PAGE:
Whether you're at home, in the office, or at a party, knowing how to make a convincing argument is an invaluable skill. So, the next time you're arguing with your friends over whose turn it is to buy beer, come prepared.
Task & Purpose spoke with Benjamin Voce-Gardner, a former Navy lawyer and an Iraq War veteran with 10 years litigating experience. He laid out how to make a compelling argument and walked us through how to put that into action in everyday life.
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Making a convincing argument.
“I think the key with a convincing argument is sticking with the facts,” said Voce-Gardner. “Stay away from exaggeration or hyperbole. The winning arguments are always the ones that are the most clear, most easily understood, and most inline with the facts as they exist.”
How you structure your argument is going to be based on what you're trying to accomplish.
“If I were going to make an argument in court, I would probably start by laying out the facts, then my next step would be to present what I think my opponent's best argument is, then explain why it's flawed, then present my argument as the unflawed solution,” said Voce-Gardner.
While that's all well and good in court, when you're hanging out with your buds at your local watering hole, that might not be the best approach.
“I think if you are too strategic about winning arguments with your friends, you won't have a lot of friends by the time all is said and done,” Voce-Gardner said.
What you want is for all parties to leave feeling like they got something out of it.
“What you want in the end is people to agree with you, not because you're right, but because we all agree that it's the right answer,” explained Voce-Gardner. “I think the best argument is when you're done with it, everyone thinks that your solution was their own brilliant idea.”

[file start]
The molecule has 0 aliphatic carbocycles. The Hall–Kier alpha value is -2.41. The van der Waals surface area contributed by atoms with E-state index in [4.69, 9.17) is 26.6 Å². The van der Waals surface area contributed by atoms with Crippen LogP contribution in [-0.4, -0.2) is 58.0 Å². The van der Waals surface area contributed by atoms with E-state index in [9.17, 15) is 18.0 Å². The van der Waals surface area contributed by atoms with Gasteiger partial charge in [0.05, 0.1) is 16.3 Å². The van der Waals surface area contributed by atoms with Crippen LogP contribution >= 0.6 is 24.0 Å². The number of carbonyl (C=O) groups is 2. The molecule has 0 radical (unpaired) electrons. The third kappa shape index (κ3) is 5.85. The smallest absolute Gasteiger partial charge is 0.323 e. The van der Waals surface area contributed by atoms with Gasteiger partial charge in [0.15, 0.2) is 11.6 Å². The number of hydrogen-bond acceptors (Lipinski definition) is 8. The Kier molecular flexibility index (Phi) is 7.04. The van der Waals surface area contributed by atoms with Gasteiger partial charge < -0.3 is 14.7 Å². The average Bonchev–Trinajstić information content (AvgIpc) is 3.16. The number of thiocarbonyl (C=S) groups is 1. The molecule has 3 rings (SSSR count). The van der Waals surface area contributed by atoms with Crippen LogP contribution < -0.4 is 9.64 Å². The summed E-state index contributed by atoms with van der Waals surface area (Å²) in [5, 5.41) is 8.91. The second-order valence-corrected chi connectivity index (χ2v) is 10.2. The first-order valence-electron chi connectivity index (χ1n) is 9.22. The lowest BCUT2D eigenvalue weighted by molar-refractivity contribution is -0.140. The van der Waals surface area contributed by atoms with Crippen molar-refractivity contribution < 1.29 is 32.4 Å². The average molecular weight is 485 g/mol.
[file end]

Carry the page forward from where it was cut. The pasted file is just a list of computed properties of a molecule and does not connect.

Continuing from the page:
Another key component is speaking with confidence.
“People are more inclined to buy off on your position if they believe that you believe your position,” said Voce-Gardner. “That's going to be based on your tone of voice and your body language.”
One thing you can do is to use your body language to emphasize your point, rather than using it as a way to express nervous energy. So, turn your awkward hand-wringing into a decisive and firm knifehand, or repurpose your sidelong glance out the window into a ponderous stare.
More important than body language, you have to buy into what you're selling.
“You need to be convinced of your own argument before you make it and you need to convey to whoever you're arguing to, that you believe your argument.”
Knowing how to make a strong argument is one thing. Knowing when to stand your ground or let something go is another.
How the stakes affect the outcome of an argument.
“If nobody really cares that much, I think people are going to back down, or alternatively it's going to be personality driven,” said Voce-Gardner. “There are some people who will argue just for the sake of arguing.”
The world is full of people like that, who need to win, regardless of what they're fighting over. Try not to be one.
“Professionally, as an attorney, every argument you make is the most important argument you've ever made,” said Voce-Gardner. “But in your personal life, I think a big part of being credible is knowing when to back off and when to let it go.”
If you're the type of person that turns a light-hearted argument into a massive fight, you're going to undermine your credibility.
“I think people will be inclined to discount some of your better arguments because they can't tell when you really believe what you're saying or when you're fighting just for the sake of it,” said Voce-Gardner. “No one's going to take that person seriously.”
Which leads to the final point.
If you want to win an argument, don't be a jerk.
“I think if the person you're arguing with concludes that you're a jerk, it doesn't matter how right you are,” explained Voce-Gardner. “They're not going to want to capitulate to you.”
If you've managed to turn your drinking buddy into an adversary because you fought too hard over who's covering the next round, there's a good chance they're going to stick you with the bill out of spite.
“If the person you're trying to convince doesn't like you personally, it's going to be a lot harder to convince them,” said Voce-Gardner. “They might hold on to a losing position just to spite you because they think you're a jerk. I'm not saying you always have to be nice, but you always have to be respectful.”